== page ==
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Small businesses are getting tangled in red tape

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Although 45 per cent of Britain’s small business owners remain optimistic about the country’s economic fortunes, three in four say their future success risks being derailed by red tape.

A survey of 750 small business decision makers was carried out by E.ON to support their industry-leading changes to backdated billing and contract rollovers. The research reveals that the biggest boost to business prospects would come from reduced bureaucracy and simpler tax systems, rather than improved access to finance or better interest rates. After an era of ongoing economic difficulties, SMEs are calling on the government to address these issues.

Shop owners and managers are also looking to energy companies to make their day-to-day lives more straight-forward. A quarter of businesses want simpler energy tariffs, requiring providers to offer clearer information about bills and contract terms. The message produced by SMEs is clear: they want straight-talking and fair play to keep their businesses moving and improving, whether that be from the government or suppliers.

Anthony Ainsworth, Sales and Marketing Director at E.ON, believes that “red tape and bureaucratic complexity has a higher impact than poor lending conditions. I want our customers to feel that we are easy to do business with, that we have listened to their feedback and introduced measures to increase the fairness and transparency of how we work with them.”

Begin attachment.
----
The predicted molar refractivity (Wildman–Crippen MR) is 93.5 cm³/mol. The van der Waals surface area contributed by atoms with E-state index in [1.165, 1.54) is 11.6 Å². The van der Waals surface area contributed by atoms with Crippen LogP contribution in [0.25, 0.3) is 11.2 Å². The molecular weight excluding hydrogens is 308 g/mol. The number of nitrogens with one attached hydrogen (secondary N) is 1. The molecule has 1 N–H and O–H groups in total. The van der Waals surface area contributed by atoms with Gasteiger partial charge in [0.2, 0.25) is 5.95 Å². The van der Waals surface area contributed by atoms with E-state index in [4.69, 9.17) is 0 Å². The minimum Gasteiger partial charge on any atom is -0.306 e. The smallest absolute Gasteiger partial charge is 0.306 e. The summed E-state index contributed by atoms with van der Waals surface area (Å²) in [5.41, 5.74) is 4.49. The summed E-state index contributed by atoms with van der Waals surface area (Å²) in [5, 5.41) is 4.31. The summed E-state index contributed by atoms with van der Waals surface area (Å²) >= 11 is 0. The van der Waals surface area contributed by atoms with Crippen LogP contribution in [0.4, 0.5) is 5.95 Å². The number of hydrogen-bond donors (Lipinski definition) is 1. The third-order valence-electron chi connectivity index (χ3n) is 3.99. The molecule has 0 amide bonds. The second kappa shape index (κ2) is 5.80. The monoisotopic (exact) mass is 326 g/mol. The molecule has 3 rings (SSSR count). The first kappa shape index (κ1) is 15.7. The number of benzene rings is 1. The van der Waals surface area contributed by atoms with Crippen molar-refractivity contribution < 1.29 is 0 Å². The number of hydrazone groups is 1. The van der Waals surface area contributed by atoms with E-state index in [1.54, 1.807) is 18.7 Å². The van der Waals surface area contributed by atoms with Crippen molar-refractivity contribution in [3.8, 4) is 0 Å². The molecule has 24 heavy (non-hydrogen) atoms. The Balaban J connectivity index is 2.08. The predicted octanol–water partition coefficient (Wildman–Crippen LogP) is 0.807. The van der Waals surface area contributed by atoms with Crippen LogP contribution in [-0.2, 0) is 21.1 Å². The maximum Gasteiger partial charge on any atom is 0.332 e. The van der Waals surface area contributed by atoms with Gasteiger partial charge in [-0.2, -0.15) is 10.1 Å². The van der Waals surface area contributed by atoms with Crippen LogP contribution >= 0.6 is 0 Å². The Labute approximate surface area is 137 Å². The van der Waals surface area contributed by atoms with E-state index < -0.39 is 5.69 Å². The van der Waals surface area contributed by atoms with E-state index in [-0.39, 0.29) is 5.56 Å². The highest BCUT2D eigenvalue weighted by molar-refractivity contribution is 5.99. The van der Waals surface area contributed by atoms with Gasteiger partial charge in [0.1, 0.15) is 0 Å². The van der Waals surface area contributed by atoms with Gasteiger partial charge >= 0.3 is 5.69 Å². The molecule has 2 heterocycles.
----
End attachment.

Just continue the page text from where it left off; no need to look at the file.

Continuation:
These findings highlight the significance of energy to SMEs, as 40 per cent cited its supply as the most important factor for business continuity, ahead of staff absence, delivery issues and problems with premises. Over a quarter stated that the key to a successful relationship between supplier and customer is trust, which ranked higher than cost and security. This shows an intriguing trend of businesses who are keen to develop two-way partnerships with their suppliers. After all, businesses depend on energy to varying degrees, solidifying its key role in stability and overall success.

But the hope of partnerships fray as some energy providers charge for up to six years worth of backdated energy use. It is thus unsurprising that 76 per cent of respondents believe the process of back-billing for past consumption should be restricted to a maximum of one year.

It’s time to realise that changes are necessary.

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